If the Checker Cab defines New York, and the Hackney Carriage synonymises London, then the Toyota Prius has truly become the symbol of the west coast car-for-hire industry. Be it a side-effect of our greenish-hued sense of obligation or merely an opportunity uniquely afforded by this region's less arduous inclement conditions, if you call for cab anywhere between Vancouver and San Diego, what pulls up a few minutes later will probably be a Prius. Which is precisely why Toyota's made this: the Prius V.
Now, I understand that Toyota's marketing the Prius V as the token crossover of the Prius' rapidly expanding family, but I can't wrap my brain around any other reality than the one in which the Prius V's development wasn't earmarked by a strong desire to actively pursue taxi fleet sales. It is, after all, the perfect size. Dimensionally similar to the underrated Mazda5 minivan, it's almost imperceptibly larger than the already efficiently-sized standard Prius, with the Prius V's almost identical silhouette making distinguishing it from the standard car even more difficult. Between the two cars' length, width, and height measurements, the sum difference runs just 9.8 inches in total.
And the difference between the two doesn't seem to get much more apparent from the space within, either. Although possessing an additional three inches between the wheelarches and a further two inches in total, the Prius V's cabin is oddly similar in proportion the existing model's. In fact, visiting Toyota's website confirms that both front and rear seat legroom is actually slightly diminished in the V, while rear seat headroom goes completely unchanged. However, it's not all bad news: both front seats are blessed with a two inch increase in headroom whilst shoulder room grows one inch up front and two in the rear. But the big news, if you'll pardon the pun, that is, is the cargo capacity. Up a whopping 70 percent (with everything folded, of course), the new V will swallow 34 cubic feet of cargo aft of the rear seats with the standard car maxing out at just 21.4 cubic feet.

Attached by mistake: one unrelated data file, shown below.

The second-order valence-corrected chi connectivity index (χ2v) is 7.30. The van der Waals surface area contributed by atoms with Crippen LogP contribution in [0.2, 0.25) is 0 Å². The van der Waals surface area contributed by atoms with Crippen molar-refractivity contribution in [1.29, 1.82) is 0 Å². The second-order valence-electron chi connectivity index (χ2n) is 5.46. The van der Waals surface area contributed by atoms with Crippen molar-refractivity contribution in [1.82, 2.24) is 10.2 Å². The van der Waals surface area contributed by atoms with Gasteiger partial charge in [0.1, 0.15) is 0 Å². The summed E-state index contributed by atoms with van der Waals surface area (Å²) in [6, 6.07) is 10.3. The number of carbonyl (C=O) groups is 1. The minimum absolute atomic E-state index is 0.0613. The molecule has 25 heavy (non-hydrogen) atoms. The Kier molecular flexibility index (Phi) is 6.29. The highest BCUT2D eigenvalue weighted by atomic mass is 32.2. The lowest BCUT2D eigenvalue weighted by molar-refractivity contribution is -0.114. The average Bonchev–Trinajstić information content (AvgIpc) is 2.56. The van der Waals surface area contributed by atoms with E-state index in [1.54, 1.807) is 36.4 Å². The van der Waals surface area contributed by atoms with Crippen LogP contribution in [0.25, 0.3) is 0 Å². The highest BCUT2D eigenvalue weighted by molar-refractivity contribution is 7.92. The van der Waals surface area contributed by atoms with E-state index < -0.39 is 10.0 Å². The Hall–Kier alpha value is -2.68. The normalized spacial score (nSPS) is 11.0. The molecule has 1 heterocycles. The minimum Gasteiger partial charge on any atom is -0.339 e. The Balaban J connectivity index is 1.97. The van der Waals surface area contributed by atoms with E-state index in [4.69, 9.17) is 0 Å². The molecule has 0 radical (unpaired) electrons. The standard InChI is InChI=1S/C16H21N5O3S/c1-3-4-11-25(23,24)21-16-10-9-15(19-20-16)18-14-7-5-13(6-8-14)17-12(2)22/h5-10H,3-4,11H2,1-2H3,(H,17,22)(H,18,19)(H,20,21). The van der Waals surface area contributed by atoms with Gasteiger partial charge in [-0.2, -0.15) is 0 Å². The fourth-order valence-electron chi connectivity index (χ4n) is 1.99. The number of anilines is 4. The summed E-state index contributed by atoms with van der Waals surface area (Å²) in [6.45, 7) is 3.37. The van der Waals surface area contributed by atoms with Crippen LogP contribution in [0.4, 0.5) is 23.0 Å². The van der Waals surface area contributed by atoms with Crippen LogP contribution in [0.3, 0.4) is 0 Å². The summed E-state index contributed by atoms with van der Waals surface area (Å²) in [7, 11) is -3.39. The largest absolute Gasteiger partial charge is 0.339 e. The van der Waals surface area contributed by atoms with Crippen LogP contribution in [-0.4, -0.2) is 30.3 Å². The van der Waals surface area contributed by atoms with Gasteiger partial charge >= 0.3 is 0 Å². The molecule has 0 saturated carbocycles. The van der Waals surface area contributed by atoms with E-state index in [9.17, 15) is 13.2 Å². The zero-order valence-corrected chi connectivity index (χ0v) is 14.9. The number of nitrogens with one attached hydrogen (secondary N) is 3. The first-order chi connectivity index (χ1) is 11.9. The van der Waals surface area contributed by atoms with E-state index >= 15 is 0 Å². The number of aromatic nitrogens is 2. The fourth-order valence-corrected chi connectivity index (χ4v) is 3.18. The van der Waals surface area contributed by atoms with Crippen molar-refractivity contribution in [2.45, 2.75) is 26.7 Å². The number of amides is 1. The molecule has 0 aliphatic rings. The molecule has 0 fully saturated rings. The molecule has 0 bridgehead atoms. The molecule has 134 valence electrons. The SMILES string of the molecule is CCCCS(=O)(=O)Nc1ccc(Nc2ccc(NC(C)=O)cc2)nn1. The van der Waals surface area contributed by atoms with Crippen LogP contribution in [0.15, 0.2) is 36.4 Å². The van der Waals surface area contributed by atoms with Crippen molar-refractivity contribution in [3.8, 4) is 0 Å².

However, the increased cargo capacity isn't the only concession it makes to its future cabbie career. First off, there's the somewhat oddly designed interior. Instead of the Prius' organically shaped center console and smoothly integrated center gauge cluster, there is a blocky, door-to-door, straight-across-the-cabin dashboard that is the absolute portrait of utilitarian auto design. Similarly, the materials used throughout the interior feel shockingly similar to those that you'd find inside Nissan's NV2500 or Ford's Transit Connect van: hard-wearing and equally hard to the touch. Likewise, the switchgear and controls are only slightly more interesting to look at than those found on a pay phone, but to their credit, feel about as robust. But, I did find the giant climate control dial to be oddly prominent, and the seat-heater switch is just weird. Once you get used to reaching for it, it's not quite as bad, but unless you plan on fumbling for it, it demands that your eyes come way far down from the road ahead.
Not that anything is going to be coming at you all that quickly in such a car as this. Powered by the same engine as the regular Prius, the V "boasts" 134 horsepower, but drives through a shorter 3.70:1 final drive as opposed to the standard Prius' 3.27:1 gearset. This obviously helps the car in an urban setting, but doesn't quite offset the bigger car's girth, and the resulting acceleration statistics are still slightly less impressive than the Prius' already milquetoast figures. Furthermore, if you're commuting from the suburbs and spend much time on the highway, the shorter final drive will negatively impact your average fuel economy. Around town, however, the shorter gearing does have the interesting side effect of multiplying the electric motor's torque output, which in turn allows pretty decent acceleration without engaging the gasoline engine.
And of course, for most cab drivers, that's exactly what they'll enjoy about the Prius V. Their employers will certainly like the large voids in the center console for communications and meter equipment installations, and customers should find the overall space and cargo capacity to be ample. But what about you or I? Well, that's a bird of a different feather, and if I'm honest, the average human being is a bird that's probably slightly better suited by the standard Prius. With better fuel economy for more mixed driving, nearly the same passenger-space dimensions, a more refined interior, and a cheaper price tag, the good old Prius seems to eke out a small lead in my mind over its new sibling, especially for buyers that might already own a larger vehicle. Then again, with the added versatility that comes with the larger trunk, and a real-world fuel cost difference that's probably best defined as marginal, there's certainly a place for this new car amongst families looking for one do-all vehicle that won't suck their wallets dry. However, if that sounds like you, please consider this one last word of advice: do yourself a favour. Don't paint it yellow.
|Test model||2012 Toyota Prius|
|Trim level||Hybrid V Touring|
|Price range||$20,999 - $33,350|
|Price as tested||$33,350|
|Warranty (basic)||3 years / 60,000 km|
|Warranty (powertrain)||5 years / 100,000 km|
|Fuel economy (city/highway/observed)||4.3 / 4.8 / 6.1 l/100km|
|Competitive models||Honda Insight|
|Value for price|